474 F.2d 928
L. Verdelle CLARK, Plaintiff-Appellant,
Leslie HOLMES et al., Defendants-Appellees.
United States Court of Appeals,
Argued Sept. 11, 1972.
Decided Dec. 12, 1972.
Certiorari Denied May 7, 1973.
See 93 S.Ct. 2148.
Elmer Gertz, Wayne B. Giampietro, Chicago, Ill., for plaintiff-appellant.
Robert E. Cronin, John L. McCausland, Chicago, Ill., for defendants-appellees.
Before SWYGERT, Chief Judge, and PELL and STEVENS, Circuit Judges.
In his amended three-count complaint based upon 42 U.S.C. Secs. 1983 and 1985 (3), L. Verdelle Clark sought damages for the alleged violation of his civil rights by certain teachers and officials at Northern Illinois University (NIU),1 a state institution of higher learning. A nontenured temporary substitute teacher at NIU from 1962 to 1964, Clark claimed, inter alia, that the defendants had made false charges against him, the result of which was that NIU decided not to rehire him. The defendants also allegedly denied him a hearing or investigation of these charges. Clark maintained that these actions stemmed from a conspiracy among the defendants, who allegedly wished to penalize him for exercises by him of his right to freedom of speech.
The trial, limited to the question of liability, was held before a jury. At the close of the plaintiff's case, the court granted a directed verdict for the defendants on the issue of conspiracy (Count II and part of Count I).2 It also rejected plaintiff's proffered instructions on the First Amendment rights of public school teachers. The jury returned verdicts for each of the defendants. After the court denied his motion for judgment notwithstanding the verdicts or for a new trial, Clark brought this appeal.
In August 1962, Clark applied for and accepted a temporary position for the fall semester of 1962 as an associate professor in NIU's Department of Biological Sciences. Clark was to substitute for the professor who usually taught a required introductory health survey course. The possibility of employment for the spring semester was left open. When the teacher for whom the plaintiff was substituting decided not to return for the spring session, Clark accepted an offer to teach that semester.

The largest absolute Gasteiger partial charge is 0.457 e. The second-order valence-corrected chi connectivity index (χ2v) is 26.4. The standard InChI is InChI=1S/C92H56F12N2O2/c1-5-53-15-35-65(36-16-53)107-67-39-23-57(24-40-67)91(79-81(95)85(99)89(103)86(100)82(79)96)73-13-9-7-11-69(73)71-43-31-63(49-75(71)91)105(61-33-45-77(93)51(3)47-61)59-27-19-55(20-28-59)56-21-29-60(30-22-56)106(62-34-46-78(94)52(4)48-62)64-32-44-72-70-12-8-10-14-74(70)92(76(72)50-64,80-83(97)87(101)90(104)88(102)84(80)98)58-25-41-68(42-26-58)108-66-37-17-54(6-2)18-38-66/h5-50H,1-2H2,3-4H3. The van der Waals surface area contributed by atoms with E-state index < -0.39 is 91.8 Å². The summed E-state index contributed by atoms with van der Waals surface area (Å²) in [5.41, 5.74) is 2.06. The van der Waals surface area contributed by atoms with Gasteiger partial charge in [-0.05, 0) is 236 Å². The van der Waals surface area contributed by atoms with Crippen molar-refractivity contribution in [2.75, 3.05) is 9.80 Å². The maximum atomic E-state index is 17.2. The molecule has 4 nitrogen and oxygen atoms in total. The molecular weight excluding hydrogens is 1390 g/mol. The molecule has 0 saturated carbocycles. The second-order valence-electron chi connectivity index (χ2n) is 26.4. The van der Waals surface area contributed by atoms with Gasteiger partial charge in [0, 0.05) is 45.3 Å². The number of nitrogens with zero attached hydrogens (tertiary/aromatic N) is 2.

In a letter dated April 30, 1963, the head of the Department of Biological Sciences offered Clark a temporary position for the following academic year, 1963-64, as a replacement for another professor. The letter also warned Clark that his acceptance of the offer should be made with the understanding that he should remedy certain deficiences in his professional conduct: he counselled an excessive number of students instead of referring them to NIU's professional counsellors; he overemphasized sex in his health survey course; he counselled students with his office door closed; and he belittled other staff members in discussions with students.
Clark subsequently discussed these criticisms with the department head and with defendant Skok, then Dean of the College of Liberal Arts and Sciences. He defended his conduct, maintaining that it was proper for a teacher to hold himself out as a personal confidant of his students and denying that he was teaching too much sex education. He stated that he had surveyed his students' interests, had found that they wanted sex education and mental health emphasized and so had agreed to do so and only "touch on" the other topics covered by the assigned text and the course syllabus. Rejecting disapproval of his critical remarks as hypocritical, he declared that he would not stop discussing with students his complaints about the administration and other teachers and he would not confine his discussions to his office. Rather, he would "do it where I think it is effective, and if it costs me, so be it."